• Paul S, Nahire R, Mallik S, Sarkar K 2014 “Encapsulated microbubbles and echogenic liposomes for contrast ultrasound imaging and targeted drug delivery,” Computational Mechanics, 53,413-435.

    Micron- to nanometer-sized ultrasound agents,like encapsulated microbubbles and echogenic liposomes,are being developed for diagnostic imaging and ultra-sound mediated drug/gene delivery. This review providesan overview of the current state of the art of the mathe-matical models of the acoustic behavior of ultrasound con-trast microbubbles. We also present a review of the in vitroexperimental characterization of the acoustic properties ofmicrobubble based contrast agents undertaken in our lab-oratory. The hierarchical two-pronged approach of model-ing contrast agents we developed is demonstrated for a lipidcoated (SonazoidTM)and a polymer shelled (polyD-L-lactic acid) contrast microbubbles. The acoustic and drugrelease properties of the newly developed echogenic lipo-somes are discussed for their use as simultaneous imagingand drug/gene delivery agents. Although echogenicity is con-clusively demonstrated in experiments, its physical mecha-nisms remain uncertain. Addressing questions raised herewill accelerate further development and eventual clinicalapproval of these novel technologies.

  • Nahire R, Halder M, Paul S, Margoum A, Ambre AH, Katti KS, Gange KN, Srivastava D K, Sarkar K, Mallik S 2013 “Polymer Coated Echogenic Lipid Nanoparticles with dual release triggers,” Biomacromolecules, 14, 841-853.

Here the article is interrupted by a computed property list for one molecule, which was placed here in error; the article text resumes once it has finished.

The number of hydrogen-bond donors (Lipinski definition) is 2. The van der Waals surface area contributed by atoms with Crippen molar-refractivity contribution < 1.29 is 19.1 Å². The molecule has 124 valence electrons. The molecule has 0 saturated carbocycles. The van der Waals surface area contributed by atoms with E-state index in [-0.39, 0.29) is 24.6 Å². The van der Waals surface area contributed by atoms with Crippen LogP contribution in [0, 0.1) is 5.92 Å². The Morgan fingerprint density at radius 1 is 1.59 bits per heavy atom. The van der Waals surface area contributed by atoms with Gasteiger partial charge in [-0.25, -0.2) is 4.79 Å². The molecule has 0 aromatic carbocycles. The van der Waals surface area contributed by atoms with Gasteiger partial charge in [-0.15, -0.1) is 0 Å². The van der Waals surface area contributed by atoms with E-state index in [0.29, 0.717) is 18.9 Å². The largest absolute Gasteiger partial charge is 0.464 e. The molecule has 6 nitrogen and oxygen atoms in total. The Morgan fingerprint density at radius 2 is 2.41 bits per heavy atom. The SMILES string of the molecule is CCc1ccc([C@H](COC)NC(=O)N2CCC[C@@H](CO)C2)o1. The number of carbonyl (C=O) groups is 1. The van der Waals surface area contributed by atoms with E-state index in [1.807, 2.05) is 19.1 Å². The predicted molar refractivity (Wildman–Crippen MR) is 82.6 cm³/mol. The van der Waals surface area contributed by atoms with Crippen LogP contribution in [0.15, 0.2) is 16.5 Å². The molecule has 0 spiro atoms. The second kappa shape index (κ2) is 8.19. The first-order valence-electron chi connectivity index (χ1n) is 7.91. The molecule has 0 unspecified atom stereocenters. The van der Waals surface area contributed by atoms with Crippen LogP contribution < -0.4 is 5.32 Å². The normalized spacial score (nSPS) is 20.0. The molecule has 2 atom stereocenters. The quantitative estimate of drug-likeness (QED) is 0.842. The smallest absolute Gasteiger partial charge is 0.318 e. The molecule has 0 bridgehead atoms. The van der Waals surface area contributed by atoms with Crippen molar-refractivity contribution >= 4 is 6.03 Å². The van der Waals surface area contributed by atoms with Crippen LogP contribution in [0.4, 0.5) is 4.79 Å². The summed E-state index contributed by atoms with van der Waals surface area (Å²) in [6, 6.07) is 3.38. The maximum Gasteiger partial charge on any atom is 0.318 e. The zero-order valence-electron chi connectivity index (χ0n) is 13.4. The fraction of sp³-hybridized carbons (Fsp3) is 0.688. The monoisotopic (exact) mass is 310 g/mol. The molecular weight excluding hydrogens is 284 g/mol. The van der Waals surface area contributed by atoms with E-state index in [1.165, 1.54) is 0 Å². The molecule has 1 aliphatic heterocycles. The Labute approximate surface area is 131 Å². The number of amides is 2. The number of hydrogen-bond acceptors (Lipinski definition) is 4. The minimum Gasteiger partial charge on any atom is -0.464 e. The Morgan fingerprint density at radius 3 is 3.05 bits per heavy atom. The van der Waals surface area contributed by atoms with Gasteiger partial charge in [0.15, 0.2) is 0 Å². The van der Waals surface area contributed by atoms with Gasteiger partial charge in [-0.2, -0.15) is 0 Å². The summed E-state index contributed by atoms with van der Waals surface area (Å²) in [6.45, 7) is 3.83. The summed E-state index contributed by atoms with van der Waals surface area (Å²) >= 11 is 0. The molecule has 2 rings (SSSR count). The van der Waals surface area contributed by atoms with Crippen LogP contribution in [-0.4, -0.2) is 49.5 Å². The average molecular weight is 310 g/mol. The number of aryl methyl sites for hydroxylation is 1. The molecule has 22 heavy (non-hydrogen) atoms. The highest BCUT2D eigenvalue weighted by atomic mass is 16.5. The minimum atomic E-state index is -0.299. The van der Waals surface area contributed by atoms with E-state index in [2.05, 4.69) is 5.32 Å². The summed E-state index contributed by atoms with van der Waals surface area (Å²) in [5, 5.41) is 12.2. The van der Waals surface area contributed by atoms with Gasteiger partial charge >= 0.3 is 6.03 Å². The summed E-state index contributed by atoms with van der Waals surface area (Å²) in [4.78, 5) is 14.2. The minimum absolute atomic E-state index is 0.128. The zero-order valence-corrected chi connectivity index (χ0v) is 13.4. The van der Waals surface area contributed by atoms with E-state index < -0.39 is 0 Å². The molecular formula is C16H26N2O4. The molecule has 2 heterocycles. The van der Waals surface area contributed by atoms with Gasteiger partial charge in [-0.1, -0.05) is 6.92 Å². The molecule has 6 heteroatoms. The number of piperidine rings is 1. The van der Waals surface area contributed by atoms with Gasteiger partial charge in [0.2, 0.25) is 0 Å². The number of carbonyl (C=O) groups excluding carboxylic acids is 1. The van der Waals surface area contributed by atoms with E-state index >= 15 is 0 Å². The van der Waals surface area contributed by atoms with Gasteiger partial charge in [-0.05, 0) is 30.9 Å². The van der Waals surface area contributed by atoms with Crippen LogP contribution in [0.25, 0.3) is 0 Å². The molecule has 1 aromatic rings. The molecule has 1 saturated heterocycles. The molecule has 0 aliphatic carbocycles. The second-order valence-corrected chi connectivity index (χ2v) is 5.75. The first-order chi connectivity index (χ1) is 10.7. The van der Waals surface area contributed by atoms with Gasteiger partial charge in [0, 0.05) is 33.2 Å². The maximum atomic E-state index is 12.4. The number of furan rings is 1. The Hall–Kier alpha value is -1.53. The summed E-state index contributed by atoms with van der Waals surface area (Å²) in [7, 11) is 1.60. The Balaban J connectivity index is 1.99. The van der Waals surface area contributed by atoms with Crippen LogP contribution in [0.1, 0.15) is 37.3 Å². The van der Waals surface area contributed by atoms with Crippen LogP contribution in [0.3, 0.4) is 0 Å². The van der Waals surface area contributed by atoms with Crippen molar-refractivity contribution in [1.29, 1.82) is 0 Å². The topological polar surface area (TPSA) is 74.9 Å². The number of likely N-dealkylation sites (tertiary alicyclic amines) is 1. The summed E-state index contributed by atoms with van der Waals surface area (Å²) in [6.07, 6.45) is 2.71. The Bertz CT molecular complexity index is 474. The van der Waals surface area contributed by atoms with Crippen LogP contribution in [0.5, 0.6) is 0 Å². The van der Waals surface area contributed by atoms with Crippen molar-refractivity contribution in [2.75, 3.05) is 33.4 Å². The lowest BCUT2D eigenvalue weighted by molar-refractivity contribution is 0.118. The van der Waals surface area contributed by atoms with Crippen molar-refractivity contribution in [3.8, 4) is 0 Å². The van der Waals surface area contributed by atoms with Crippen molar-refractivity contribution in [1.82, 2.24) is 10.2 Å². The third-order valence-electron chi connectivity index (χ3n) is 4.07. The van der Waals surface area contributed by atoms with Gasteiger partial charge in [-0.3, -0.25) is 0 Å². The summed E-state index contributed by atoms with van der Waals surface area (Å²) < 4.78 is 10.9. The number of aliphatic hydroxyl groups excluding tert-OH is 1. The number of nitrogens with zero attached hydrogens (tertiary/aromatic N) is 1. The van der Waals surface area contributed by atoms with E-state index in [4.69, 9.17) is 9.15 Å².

Although lipid nanoparticles are promising drugdelivery vehicles, passive release of encapsulated contents atthe target site is often slow. Herein, we report contents releasefrom targeted, polymer-coated, echogenic lipid nanoparticles inthe cell cytoplasm by redox trigger and simultaneouslyenhanced by diagnostic frequency ultrasound. The lipidnanoparticles were polymerized on the external leaflet usinga disulfide cross-linker. In the presence of cytosolicconcentrations of glutathione, the lipid nanoparticles released76% of encapsulated contents. Plasma concentrations ofglutathione failed to releasethe encapsulated contents.Application of 3 MHz ultrasound for 2 min simultaneouslywith the reducing agent enhanced the release to 96%. Folicacid conjugated, doxorubicin-loaded nanoparticles showed enhanced uptake and higher cytotoxicity in cancer cells overexpressingthe folate receptor (compared to the control). With further developments, these lipid nanoparticles have the potential to be usedas multimodal nanocarriers for simultaneous targeted drug delivery and ultrasound imaging.

  • Nahire R, Hossain R, Patel R, Paul S, Ambre AH, Meghnani V, Layek B, Katti KS, Gange KN, Leclarc E, Srivastava D K, Sarkar K, Mallik S 2014 “Multifunctional polymersomes for cytosolic delivery of gemcitabine and doxorubicin to cancer cells,” Biomaterials, 35, 6482-6497.